« ZurückWeiter »
Prov. His name is Barnardine.
Duke. I would thou had'st done so by Claudio. Go, fetch him hither; let me look upon him.
Ang. I am sorry, that such sorrow I procure ;
Re-enter Provost, BARNARDINE, Claudio, and JULIET.
Duke. Which is that Barnardine ?
This, my lord.
Prov. This is another prisoner, that I saved, That should have died when Claudio lost his head; As like almost to Claudio as himself.
[Unmuffles Claudio. Duke. If he be like your brother, [ÑO ISABELLA.]
for his sake
1 i. e. so far as they are punishable on earth. 2 Requites.
the ticio. Fail me thus ved of woman;
Look that you love your wife; her worth, worth
Lucio. Faith, my lord, I spoke it but according to the trick:3 If you will hang me for it, you may, but I had rather it would please you I might be whipped.
Duke. Whipped first, sir, and hanged after.-
Lucio. I beseech your highness, do not marry me to a whore! Your highness said even now, I made you a duke; good my lord, do not recompense me in making me a cuckold.
Duke. Upon mine honor, thou shalt marry her.
Lucio. Marrying a punk, my lord, is pressing to death, whipping, and hanging.
Duke. Slandering a prince deserves it.She, Claudio, that you wronged, look you restore. Joy to you, Mariana !-Love her, Angelo; I have confessed her, and I know her virtue.Thanks, good friend Escalus, for thy much goodness: There's more behind, that is more gratulate."
1 “ Her worth worth yours;" that is, “ her value is equal to yours; the match is not unworthy of you.”
Thanks, provost, for thy care and secrecy;
C. .. [Exeunt. The novel of Giraldi Cinthio, from which Shakspeare is supposed to have borrowed this fable, may be read in Shakspeare Illustrated, elegantly translated, with remarks, which will assist the inquirer to discover how much absurdity Shakspeare has admitted or avoided.
I cannot but suspect that some other had new-modelled the novel of Cinthio, or written a story which in some particulars resembled it, and that Cinthio was not the author whom Shakspeare immediately followed. The emperor in Cinthio is named Maximine: the duke in Shakspeare's enumeration of the persons of the drama, is called Vincentio. This appears a very slight remark; but since the duke has no name in the play, nor is ever mentioned but by his title, why should he be called Vincentio among the persons, but because the name was copied from the story, and placed superfluously at the head of the list by the mere habit of transcription? It is therefore likely that there was then a story of Vincentio, Duke of Vienna, different from that of Maximine, Emperor of the Romans.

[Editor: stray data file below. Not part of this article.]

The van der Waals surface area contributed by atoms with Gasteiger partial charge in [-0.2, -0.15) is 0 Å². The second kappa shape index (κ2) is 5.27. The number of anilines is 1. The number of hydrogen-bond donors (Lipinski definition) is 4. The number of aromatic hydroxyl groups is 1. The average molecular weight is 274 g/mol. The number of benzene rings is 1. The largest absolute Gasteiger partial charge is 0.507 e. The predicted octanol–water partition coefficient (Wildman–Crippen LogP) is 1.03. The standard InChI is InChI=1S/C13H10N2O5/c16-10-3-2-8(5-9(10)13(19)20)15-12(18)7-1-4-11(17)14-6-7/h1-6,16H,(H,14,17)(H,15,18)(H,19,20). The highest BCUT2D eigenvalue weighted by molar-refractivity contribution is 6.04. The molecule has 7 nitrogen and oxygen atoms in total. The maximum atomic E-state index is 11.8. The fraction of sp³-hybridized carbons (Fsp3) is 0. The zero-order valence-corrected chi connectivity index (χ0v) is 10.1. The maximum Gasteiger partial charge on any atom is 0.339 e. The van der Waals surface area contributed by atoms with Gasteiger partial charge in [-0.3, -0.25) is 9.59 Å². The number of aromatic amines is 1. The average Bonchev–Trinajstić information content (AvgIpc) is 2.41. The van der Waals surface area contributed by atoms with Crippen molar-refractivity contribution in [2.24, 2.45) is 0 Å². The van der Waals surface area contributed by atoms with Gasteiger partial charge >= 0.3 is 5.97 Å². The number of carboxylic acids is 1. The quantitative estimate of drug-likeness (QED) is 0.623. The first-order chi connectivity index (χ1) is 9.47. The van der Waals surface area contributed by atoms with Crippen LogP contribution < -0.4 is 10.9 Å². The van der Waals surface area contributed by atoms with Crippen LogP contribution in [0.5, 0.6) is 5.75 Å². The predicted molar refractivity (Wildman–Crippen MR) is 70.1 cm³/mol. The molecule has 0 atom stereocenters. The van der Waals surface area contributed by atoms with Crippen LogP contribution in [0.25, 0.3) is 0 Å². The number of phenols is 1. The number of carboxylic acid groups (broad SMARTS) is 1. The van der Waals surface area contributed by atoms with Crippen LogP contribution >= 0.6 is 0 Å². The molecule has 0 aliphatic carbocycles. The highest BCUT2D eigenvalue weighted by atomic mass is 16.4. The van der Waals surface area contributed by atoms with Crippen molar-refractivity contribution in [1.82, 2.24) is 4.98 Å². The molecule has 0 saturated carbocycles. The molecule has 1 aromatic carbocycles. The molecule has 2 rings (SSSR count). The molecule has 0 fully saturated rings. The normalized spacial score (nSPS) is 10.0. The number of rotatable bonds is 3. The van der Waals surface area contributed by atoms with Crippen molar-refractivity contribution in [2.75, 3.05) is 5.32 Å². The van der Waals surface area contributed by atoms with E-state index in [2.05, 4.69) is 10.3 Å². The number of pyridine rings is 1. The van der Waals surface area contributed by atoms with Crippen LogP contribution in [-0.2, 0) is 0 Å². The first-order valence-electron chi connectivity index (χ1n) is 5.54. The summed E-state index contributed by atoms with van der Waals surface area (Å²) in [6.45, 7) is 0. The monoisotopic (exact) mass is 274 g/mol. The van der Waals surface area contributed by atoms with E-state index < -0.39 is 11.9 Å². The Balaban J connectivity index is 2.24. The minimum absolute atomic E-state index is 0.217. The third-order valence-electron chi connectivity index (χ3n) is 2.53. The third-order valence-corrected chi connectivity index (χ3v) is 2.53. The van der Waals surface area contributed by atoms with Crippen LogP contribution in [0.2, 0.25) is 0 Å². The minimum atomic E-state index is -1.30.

Of this play, the light or comic part is very natural and pleasing, but the grave scenes, if a few passages be excepted, have more labor than elegance. The plot is rather intricate than artful. The time of the action is indefinite: some time, we know not how much, must have elapsed between the recess of the duke and the imprisonment of Claudio; for he must have learned the story of Mariana in his disguise, or he delegated his power to a man already known to be corrupted.* The unities of action and place are sufficiently preserved.
* The duke probably had learned the story of Mariana in some of his former retirements, “having ever loved the life removed." And he had a suspicion that Angelo was but a scemer, and therefore stays to watch him.
MUCH ADO ABOUT NOTHING.
It is said that the main plot of this play is derived from the story of Ariodante and Ginevra, in the fifth book of Ariosto’s Orlando Furioso. Something similar may also be found in the fourth canto of the second book of Spenser's Faerie Queene; but a novel of Bandello's, copied by Belleforest in his Tragical Histories, seems to have furnished Shakspeare with the fable. It approaches nearer to the play in all particulars than any other performance hitherto discovered. No translation of it into English has, however, yet been met with.
This play is supposed to have been written in 1600, in which year it was first published.